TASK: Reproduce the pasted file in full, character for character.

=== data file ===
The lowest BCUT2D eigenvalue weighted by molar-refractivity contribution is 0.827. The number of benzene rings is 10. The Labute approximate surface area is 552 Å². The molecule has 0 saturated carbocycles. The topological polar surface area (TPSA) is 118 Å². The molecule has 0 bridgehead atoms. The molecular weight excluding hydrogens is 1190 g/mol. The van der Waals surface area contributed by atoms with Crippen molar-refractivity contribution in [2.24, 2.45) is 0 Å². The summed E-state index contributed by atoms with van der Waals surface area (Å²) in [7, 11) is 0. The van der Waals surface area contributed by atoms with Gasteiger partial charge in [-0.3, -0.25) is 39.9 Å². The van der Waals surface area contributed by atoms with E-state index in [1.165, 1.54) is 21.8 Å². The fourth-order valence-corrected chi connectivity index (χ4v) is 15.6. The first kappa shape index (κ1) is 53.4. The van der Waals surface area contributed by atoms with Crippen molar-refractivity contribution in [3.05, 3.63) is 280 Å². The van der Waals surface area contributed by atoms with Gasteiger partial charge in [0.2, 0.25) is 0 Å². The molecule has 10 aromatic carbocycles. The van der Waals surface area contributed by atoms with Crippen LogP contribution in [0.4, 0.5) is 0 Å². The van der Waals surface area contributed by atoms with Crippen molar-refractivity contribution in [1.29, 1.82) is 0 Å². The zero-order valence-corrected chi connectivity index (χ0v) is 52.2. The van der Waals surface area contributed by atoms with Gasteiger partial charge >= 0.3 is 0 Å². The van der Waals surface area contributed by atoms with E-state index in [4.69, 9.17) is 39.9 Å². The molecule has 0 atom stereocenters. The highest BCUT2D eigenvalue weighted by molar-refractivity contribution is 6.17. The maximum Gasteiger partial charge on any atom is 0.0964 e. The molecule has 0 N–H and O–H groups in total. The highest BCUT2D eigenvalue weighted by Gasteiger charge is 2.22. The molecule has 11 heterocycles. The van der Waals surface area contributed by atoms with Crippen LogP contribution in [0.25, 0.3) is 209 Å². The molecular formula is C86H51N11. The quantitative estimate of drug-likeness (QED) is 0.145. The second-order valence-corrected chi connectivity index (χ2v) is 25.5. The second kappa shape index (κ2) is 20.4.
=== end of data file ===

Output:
The lowest BCUT2D eigenvalue weighted by molar-refractivity contribution is 0.827. The number of benzene rings is 10. The Labute approximate surface area is 552 Å². The molecule has 0 saturated carbocycles. The topological polar surface area (TPSA) is 118 Å². The molecule has 0 bridgehead atoms. The molecular weight excluding hydrogens is 1190 g/mol. The van der Waals surface area contributed by atoms with Crippen molar-refractivity contribution in [2.24, 2.45) is 0 Å². The summed E-state index contributed by atoms with van der Waals surface area (Å²) in [7, 11) is 0. The van der Waals surface area contributed by atoms with Gasteiger partial charge in [-0.3, -0.25) is 39.9 Å². The van der Waals surface area contributed by atoms with E-state index in [1.165, 1.54) is 21.8 Å². The fourth-order valence-corrected chi connectivity index (χ4v) is 15.6. The first kappa shape index (κ1) is 53.4. The van der Waals surface area contributed by atoms with Crippen molar-refractivity contribution in [3.05, 3.63) is 280 Å². The van der Waals surface area contributed by atoms with Gasteiger partial charge in [0.2, 0.25) is 0 Å². The molecule has 10 aromatic carbocycles. The van der Waals surface area contributed by atoms with Crippen LogP contribution in [0.4, 0.5) is 0 Å². The van der Waals surface area contributed by atoms with Crippen molar-refractivity contribution in [1.29, 1.82) is 0 Å². The zero-order valence-corrected chi connectivity index (χ0v) is 52.2. The van der Waals surface area contributed by atoms with Gasteiger partial charge >= 0.3 is 0 Å². The van der Waals surface area contributed by atoms with E-state index in [4.69, 9.17) is 39.9 Å². The molecule has 0 atom stereocenters. The highest BCUT2D eigenvalue weighted by molar-refractivity contribution is 6.17. The maximum Gasteiger partial charge on any atom is 0.0964 e. The molecule has 0 N–H and O–H groups in total. The highest BCUT2D eigenvalue weighted by Gasteiger charge is 2.22. The molecule has 11 heterocycles. The van der Waals surface area contributed by atoms with Crippen LogP contribution in [0.25, 0.3) is 209 Å². The molecular formula is C86H51N11. The quantitative estimate of drug-likeness (QED) is 0.145. The second-order valence-corrected chi connectivity index (χ2v) is 25.5. The second kappa shape index (κ2) is 20.4.